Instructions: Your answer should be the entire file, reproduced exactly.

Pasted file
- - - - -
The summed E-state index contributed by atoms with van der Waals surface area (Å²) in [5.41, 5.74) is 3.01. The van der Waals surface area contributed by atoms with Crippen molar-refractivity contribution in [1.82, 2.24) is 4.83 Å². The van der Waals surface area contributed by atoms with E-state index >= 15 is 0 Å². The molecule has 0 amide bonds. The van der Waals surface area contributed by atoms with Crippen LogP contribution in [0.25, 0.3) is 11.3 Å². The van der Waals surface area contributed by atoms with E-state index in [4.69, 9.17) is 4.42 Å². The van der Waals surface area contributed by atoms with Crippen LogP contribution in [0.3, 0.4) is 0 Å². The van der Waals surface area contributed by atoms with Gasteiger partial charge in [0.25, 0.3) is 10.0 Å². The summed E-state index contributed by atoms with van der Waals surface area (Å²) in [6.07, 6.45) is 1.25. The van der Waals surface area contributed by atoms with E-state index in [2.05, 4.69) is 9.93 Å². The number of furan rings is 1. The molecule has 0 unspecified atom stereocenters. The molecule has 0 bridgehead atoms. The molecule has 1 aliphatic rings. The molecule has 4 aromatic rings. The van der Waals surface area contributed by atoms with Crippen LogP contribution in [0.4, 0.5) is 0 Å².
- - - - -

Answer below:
The summed E-state index contributed by atoms with van der Waals surface area (Å²) in [5.41, 5.74) is 3.01. The van der Waals surface area contributed by atoms with Crippen molar-refractivity contribution in [1.82, 2.24) is 4.83 Å². The van der Waals surface area contributed by atoms with E-state index >= 15 is 0 Å². The molecule has 0 amide bonds. The van der Waals surface area contributed by atoms with Crippen LogP contribution in [0.25, 0.3) is 11.3 Å². The van der Waals surface area contributed by atoms with E-state index in [4.69, 9.17) is 4.42 Å². The van der Waals surface area contributed by atoms with Crippen LogP contribution in [0.3, 0.4) is 0 Å². The van der Waals surface area contributed by atoms with Gasteiger partial charge in [0.25, 0.3) is 10.0 Å². The summed E-state index contributed by atoms with van der Waals surface area (Å²) in [6.07, 6.45) is 1.25. The van der Waals surface area contributed by atoms with E-state index in [2.05, 4.69) is 9.93 Å². The number of furan rings is 1. The molecule has 0 unspecified atom stereocenters. The molecule has 0 bridgehead atoms. The molecule has 1 aliphatic rings. The molecule has 4 aromatic rings. The van der Waals surface area contributed by atoms with Crippen LogP contribution in [0.4, 0.5) is 0 Å².